“Yes! I dreamed the ferrets had gotten into the house, and they were knocking at my bedroom door. I didn’t want to answer, but then I did and they came streaming in. I screamed. In my dream, I mean. And you came running in and, then, they started climbing all over you. I couldn’t even see you anymore. It was like you’d been swallowed up by them. Except, then, it wasn’t them anymore, it was Mom —” She stopped short. “It was someone else.”
The comb snagged on a knot of hair. “Well, that sure was a bad dream,” I said. “But, look, here I am. No ferrets. Just a lot of knots.” I smiled at the cloudy reflection of her little face in our bathroom mirror. “Anyway, I’ve told you not to open the door to strangers.”
“But, Daddy, the ferrets aren’t strangers. They’re our neighbors.”
We both laughed more than the joke warranted. The comb got stuck again. “What a mess!”
Shoshana swiveled her head so she could look me in the eyes. “Daddy?”
I got a sunken feeling in my gut, and not from the frozen burritos I’d microwaved us for dinner. “Yes, honey?” I was waiting for the question.
“How did people take care of their hair? I mean before. When they were cavemen?” She put her little hand on my arm. Shoshana’s second-grade teacher began the year with dinosaurs: Triassic, Jurassic, angiosperms, and T. Rex. They were now on to Neanderthals: broad nose, barrel-shaped rib cage, round fingertips. We’d spent some time hulking around the house, hamming it up as cave dwellers. “I mean did they have combs? They didn’t have combs, did they? Their hair must have gotten so messed up.”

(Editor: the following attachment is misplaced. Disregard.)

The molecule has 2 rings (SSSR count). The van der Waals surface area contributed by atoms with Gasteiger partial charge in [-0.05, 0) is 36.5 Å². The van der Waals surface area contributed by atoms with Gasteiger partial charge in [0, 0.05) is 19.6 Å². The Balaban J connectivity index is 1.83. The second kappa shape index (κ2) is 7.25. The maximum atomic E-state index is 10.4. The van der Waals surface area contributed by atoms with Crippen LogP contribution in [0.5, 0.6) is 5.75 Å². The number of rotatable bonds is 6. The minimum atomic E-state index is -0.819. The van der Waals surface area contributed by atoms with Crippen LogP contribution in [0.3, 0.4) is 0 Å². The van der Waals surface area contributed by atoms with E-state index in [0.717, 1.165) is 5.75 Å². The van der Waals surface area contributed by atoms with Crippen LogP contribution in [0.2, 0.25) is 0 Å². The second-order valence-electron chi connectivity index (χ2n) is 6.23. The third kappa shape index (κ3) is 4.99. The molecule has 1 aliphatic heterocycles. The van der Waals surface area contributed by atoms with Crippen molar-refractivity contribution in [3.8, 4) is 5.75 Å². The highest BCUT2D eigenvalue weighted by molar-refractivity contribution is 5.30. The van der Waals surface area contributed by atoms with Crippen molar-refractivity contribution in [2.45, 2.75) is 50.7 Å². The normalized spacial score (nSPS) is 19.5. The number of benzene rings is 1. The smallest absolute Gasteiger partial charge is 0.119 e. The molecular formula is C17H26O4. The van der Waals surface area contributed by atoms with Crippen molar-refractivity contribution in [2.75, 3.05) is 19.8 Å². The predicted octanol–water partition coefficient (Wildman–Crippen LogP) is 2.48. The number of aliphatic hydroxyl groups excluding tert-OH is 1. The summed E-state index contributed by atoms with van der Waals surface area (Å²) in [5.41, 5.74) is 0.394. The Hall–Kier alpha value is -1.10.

Jane, if she’d been here, would have just made something up, anything, and would have announced it with total certainty. Just like she would have told Josiah exactly where he could put his three ferrets. Her certitude was in a way what I missed most about Jane. You might have thought we’d make a perfect couple, her with her doggedness and me with my imperturbability. For the first few hours of our relationship, maybe we did.
“I tell you what, Princess,” I said to Shoshana. “Now it’s time for bed. Not history.”
* * *
The ferrets had gotten out again, I could see the next morning. They’d dug up the strawberry plants Jane had put in last spring before she’d decided nothing more in our household would ever give fruit and moved 2,000 miles away to North Hollywood. She said an old friend had offered her a bed there. She said she was going to become a star or maybe an inspirational speaker. The ferrets had left a musky smell all over our porch.
“Look, Daddy.” Shoshana offered up a size-2 sock with Princess Elsa’s face half-eaten for my perusal. “I forgot my socks out on one of the porch chairs yesterday.”
“That’s okay. I needed to pick some new ones up for you this week anyway. You’ve grown out of these.” I threw the sock in the garbage before either of us could look at it again. Shoshana offered me her little hand, and we started off for her school.
When it had come to choosing a name for Shoshana, I’d suggested Susan, but Jane had looked at me as though I must be the dullest man on Earth. This wasn’t unusual; she’d already made it clear she’d never have ended up with me if she hadn’t gotten pregnant. Jane wasn’t just the best-looking clerical assistant working in the Kalamazoo City Hall. She was born with the drive of a Forbes 100 executive. The only thing she didn’t have was a high school diploma. Otherwise, she would never have found herself licking stamps and answering phones for accountants such as myself in the Employee Retirement Fund department.